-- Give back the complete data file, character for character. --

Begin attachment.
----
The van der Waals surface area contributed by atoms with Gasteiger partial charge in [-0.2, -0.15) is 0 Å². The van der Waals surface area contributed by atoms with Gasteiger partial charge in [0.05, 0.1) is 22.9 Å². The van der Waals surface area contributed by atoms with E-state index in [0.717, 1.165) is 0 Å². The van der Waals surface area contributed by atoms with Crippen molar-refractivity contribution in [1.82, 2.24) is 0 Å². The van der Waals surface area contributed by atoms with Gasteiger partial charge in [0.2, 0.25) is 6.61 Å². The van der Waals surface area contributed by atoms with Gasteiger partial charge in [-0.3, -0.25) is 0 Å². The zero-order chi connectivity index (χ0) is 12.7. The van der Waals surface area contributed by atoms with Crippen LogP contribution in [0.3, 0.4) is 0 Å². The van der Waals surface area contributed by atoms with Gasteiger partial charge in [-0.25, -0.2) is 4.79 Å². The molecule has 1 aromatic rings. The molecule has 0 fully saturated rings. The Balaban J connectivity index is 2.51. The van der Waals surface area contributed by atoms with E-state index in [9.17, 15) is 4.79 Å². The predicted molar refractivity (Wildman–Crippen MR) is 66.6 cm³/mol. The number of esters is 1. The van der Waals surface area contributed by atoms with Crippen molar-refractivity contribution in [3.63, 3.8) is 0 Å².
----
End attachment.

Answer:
The van der Waals surface area contributed by atoms with Gasteiger partial charge in [-0.2, -0.15) is 0 Å². The van der Waals surface area contributed by atoms with Gasteiger partial charge in [0.05, 0.1) is 22.9 Å². The van der Waals surface area contributed by atoms with E-state index in [0.717, 1.165) is 0 Å². The van der Waals surface area contributed by atoms with Crippen molar-refractivity contribution in [1.82, 2.24) is 0 Å². The van der Waals surface area contributed by atoms with Gasteiger partial charge in [0.2, 0.25) is 6.61 Å². The van der Waals surface area contributed by atoms with Gasteiger partial charge in [-0.3, -0.25) is 0 Å². The zero-order chi connectivity index (χ0) is 12.7. The van der Waals surface area contributed by atoms with Crippen LogP contribution in [0.3, 0.4) is 0 Å². The van der Waals surface area contributed by atoms with Gasteiger partial charge in [-0.25, -0.2) is 4.79 Å². The molecule has 1 aromatic rings. The molecule has 0 fully saturated rings. The Balaban J connectivity index is 2.51. The van der Waals surface area contributed by atoms with E-state index in [9.17, 15) is 4.79 Å². The predicted molar refractivity (Wildman–Crippen MR) is 66.6 cm³/mol. The number of esters is 1. The van der Waals surface area contributed by atoms with Crippen molar-refractivity contribution in [3.63, 3.8) is 0 Å².